Diem E, Schwarz C, Adlkofer F, Jahn O, et al. (2005)

Diem and colleagues in this study attempted to examine whether exposure to RFR at cell phone frequencies and power could damage DNA. They exposed human fibroblast cells and rat tumour cells in a double-blind study, to RFR at 1800 MHz at maximum SARs of 2 W/kg for up to 24 hours. Four different exposures were employed. These were continuous, intermittent (5 minutes on and 10 minutes off), pulse-modulation intermittent (5 minutes on and 10 minutes off), and talk-modulation continuous. Each was compared with a sham exposure. Temperature was controlled throughout the experiment. The effect on DNA was examined using the alkaline and neutral comet assays.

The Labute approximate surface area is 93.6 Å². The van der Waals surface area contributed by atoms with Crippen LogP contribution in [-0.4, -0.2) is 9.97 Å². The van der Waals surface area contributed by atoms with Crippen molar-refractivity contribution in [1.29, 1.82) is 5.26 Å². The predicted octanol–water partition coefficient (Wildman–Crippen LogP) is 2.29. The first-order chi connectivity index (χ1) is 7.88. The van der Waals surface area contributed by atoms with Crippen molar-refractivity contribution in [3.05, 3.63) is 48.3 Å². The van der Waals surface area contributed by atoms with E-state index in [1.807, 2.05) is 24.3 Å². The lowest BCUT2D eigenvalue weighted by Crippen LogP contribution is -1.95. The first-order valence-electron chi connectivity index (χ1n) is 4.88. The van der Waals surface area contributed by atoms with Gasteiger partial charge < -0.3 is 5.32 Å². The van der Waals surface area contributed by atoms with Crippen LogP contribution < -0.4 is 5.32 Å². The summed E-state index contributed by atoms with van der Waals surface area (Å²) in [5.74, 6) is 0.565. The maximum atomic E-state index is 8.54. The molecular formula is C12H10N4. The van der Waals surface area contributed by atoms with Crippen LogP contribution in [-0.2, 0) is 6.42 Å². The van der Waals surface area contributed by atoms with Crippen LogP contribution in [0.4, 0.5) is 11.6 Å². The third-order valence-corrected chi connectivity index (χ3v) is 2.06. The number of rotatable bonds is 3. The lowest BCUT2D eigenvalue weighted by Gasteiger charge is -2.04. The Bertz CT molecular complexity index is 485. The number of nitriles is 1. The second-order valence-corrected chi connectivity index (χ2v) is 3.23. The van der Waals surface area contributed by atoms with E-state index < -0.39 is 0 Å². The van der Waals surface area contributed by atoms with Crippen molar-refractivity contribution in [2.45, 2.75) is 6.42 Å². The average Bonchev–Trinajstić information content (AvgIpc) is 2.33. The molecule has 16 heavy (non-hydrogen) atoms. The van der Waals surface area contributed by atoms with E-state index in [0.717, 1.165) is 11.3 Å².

The results were assessed at 4, 16, and 24 hours of exposure. Statistically significant differences between sham and RFR exposure were seen at 16 and 24 hours in both cell types and in all varieties of exposure. In human cells, the alkaline comet assay showed significantly higher effects in the intermittent than in the continuous exposure. The authors deduce that this latter finding makes it unlikely that the DNA damage, reflected in the alkaline comet assay, was due to increased temperature, since this would have been higher in the continuous exposure.

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